Dick Tomey, the architect of Arizona’s famed “Desert Swarm” defense and had a major impact on the 2004 season at Texas, passed away Friday after battling cancer, Arizona officials announced. He was 80.
Tomey is well known in Arizona after spending 14 seasons with the Wildcats and going 95-64-4 and guiding the program to nine winning seasons from 1987-2000. He was the winningest coach in school history. The school had announced in January that Tomey was undergoing treatment for a cancer diagnosis.
Arizona’s tenacious defense landed the Wildcats on the cover of the 1994 Sports Illustrated college football preview edition and was widely considered one of the nation’s best. Tomey, who once called his defense “frighteningly simple,” was based on lining up the same way each play, no matter the offensive alignment.
“Our entire program is saddened by this loss, but we are also grateful to have been impacted by coach Tomey,” Arizona coach Kevin Sumlin said in a statement. “We will continue to do our part to represent his legacy well.”
Tomey, long known as a firebrand, joined UT coach Mack Brown’s staff in 2004 in charge of defensive ends along with co-defensive coordinator Greg Robinson. They convinced Brown to start holding Sunday practices, mostly to shake off any cobwebs from Saturday’s game, and then take Mondays off.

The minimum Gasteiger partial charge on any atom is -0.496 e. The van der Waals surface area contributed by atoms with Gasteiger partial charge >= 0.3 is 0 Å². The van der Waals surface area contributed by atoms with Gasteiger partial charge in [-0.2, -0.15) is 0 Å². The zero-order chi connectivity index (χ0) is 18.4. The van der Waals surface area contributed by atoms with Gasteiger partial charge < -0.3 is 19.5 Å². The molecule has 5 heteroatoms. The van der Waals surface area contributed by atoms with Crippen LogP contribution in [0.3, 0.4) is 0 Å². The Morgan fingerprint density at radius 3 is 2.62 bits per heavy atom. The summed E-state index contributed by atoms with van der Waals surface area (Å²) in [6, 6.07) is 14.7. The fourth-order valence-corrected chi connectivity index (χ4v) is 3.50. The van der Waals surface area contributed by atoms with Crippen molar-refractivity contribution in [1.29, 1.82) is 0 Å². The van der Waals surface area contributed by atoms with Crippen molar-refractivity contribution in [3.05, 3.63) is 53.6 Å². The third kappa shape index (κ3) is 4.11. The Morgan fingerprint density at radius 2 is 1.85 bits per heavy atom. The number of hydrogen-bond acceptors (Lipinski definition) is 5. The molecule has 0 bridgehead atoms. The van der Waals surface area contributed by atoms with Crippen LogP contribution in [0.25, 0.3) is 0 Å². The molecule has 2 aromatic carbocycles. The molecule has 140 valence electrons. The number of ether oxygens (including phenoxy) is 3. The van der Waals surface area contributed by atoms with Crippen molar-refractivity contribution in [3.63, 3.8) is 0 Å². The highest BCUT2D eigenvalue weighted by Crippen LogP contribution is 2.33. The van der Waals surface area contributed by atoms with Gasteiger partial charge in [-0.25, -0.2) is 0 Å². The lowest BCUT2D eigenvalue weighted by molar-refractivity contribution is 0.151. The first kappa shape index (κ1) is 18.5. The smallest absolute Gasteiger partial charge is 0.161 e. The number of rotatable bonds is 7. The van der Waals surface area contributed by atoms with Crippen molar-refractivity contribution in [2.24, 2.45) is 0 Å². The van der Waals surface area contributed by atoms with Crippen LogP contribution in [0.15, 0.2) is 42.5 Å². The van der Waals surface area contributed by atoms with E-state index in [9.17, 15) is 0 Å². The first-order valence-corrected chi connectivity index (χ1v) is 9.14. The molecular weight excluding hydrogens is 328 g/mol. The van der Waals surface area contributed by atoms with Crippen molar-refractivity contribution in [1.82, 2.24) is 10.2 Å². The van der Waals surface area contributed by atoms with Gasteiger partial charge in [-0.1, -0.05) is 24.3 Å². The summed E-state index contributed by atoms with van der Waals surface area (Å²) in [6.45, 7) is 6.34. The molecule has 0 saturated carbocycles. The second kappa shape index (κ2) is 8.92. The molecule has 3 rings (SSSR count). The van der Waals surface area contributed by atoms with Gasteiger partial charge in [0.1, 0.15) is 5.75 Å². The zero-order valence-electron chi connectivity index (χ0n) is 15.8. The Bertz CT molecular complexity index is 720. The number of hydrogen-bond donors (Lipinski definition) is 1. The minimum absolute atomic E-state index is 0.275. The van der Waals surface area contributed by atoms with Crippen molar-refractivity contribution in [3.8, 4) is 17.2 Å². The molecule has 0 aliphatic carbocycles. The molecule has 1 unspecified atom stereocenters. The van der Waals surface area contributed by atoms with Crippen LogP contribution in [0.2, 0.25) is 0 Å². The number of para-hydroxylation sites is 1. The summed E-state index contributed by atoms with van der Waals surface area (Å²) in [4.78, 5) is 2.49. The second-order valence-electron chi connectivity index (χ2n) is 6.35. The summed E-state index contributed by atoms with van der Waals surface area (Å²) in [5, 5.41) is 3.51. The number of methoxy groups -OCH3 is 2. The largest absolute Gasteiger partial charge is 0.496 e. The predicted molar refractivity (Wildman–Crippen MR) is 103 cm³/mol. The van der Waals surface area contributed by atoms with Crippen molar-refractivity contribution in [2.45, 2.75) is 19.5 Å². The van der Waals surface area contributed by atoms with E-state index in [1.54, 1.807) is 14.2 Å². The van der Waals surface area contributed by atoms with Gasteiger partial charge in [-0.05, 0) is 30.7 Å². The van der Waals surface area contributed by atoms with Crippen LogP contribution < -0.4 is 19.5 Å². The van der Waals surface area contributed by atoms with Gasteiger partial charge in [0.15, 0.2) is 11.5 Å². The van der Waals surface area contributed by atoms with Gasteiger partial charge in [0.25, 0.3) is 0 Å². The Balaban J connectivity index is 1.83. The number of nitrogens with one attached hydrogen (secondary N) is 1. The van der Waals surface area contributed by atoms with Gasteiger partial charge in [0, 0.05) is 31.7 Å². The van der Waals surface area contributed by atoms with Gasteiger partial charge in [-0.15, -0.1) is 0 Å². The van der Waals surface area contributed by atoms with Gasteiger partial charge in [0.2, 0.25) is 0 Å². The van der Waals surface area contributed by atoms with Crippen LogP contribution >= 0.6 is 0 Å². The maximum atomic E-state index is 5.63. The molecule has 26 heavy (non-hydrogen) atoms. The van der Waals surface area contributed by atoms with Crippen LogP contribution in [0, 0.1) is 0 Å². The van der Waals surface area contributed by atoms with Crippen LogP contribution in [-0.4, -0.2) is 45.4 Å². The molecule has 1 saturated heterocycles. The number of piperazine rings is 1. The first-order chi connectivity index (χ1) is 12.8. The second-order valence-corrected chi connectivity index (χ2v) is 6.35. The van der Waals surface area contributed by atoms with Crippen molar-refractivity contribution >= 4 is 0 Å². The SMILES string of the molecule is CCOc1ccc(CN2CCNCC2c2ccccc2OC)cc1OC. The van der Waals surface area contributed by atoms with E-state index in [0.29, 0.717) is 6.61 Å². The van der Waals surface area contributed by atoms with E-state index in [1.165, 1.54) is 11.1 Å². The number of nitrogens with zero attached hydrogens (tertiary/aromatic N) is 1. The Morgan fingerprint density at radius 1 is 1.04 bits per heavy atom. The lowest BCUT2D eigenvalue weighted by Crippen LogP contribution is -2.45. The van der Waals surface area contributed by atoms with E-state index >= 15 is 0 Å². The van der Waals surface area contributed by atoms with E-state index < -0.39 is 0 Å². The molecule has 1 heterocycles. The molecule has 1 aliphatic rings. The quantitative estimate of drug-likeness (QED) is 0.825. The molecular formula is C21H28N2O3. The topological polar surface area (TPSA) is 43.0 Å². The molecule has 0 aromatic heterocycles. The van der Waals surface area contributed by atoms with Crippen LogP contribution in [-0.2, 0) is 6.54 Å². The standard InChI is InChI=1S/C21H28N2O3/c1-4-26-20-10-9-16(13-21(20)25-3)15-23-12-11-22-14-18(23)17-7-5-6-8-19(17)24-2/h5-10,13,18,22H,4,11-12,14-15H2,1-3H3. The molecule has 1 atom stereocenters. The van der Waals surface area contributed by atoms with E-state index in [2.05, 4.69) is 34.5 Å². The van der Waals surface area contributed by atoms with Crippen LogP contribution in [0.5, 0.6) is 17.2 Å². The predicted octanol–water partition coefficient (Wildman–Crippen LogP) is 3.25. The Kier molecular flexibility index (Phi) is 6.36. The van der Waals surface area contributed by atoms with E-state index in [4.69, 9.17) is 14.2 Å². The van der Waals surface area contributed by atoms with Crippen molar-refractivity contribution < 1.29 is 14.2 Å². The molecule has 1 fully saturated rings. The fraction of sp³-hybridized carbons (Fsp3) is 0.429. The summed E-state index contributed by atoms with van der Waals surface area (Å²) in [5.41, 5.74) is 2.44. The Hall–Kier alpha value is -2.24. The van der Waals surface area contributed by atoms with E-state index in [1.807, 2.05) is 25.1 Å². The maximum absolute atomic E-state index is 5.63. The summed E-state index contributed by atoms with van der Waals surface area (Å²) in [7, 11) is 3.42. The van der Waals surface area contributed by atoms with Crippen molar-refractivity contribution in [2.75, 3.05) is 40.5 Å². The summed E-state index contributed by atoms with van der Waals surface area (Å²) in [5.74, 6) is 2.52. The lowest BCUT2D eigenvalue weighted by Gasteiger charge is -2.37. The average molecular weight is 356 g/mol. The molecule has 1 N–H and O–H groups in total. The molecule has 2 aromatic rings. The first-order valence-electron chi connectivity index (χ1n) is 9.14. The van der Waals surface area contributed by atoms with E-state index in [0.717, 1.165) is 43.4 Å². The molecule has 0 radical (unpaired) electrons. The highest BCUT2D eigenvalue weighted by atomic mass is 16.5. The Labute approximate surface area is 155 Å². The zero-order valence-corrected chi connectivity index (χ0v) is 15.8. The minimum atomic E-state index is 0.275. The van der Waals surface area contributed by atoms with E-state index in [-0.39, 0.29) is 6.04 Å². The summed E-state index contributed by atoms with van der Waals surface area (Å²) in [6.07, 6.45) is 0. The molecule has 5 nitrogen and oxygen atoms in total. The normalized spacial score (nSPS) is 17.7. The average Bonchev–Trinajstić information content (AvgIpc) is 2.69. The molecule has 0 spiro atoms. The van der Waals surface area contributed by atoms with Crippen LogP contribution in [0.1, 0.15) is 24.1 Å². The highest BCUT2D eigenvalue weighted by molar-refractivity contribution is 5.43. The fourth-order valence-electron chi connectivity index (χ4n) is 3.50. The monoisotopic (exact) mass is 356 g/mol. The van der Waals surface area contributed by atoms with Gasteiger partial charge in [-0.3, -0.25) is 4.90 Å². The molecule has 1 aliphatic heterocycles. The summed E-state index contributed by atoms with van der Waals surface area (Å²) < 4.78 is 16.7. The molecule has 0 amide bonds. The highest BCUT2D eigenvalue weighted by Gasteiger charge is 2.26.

Granted, it was only one season, but it was transformational. Tomey helped overhaul UT’s strength and conditioning program and energized the Horns with new ideas for player development. A stronger, more aggressive defense finished 23rd nationally in total defense and 18th in scoring defense.
Quarterback Vince Young led Texas to an 11-1 record and a win over Michigan in the 2005 Rose Bowl. The next season, Texas would go on to win the national championship.
Tomey left the Longhorns after just one season to become the head coach at San Jose State. Tomey had told Brown that he wanted to end his career as a head coach and not an assistant.
Tomey went 25-35 in five seasons at San Jose and finished his FBS coaching career with a 183-145-7 record. He had also been Hawaii’s head coach from 1977-86 and returned there in 2011 to serve as a special teams coach under then-Hawaii coach Greg McMackin.
Tomey was born in Bloomington, Ind., in 1938 and played college football at DePauw. He is a member of the Arizona Sports Hall of Fame and Pima County Sports Hall of Fame. Tomey is survived by his wife, Nanci Kincaid, two children and nine children and step-grandchildren.
Contact Brian Davis at 512-445-3957. Email email@example.com.
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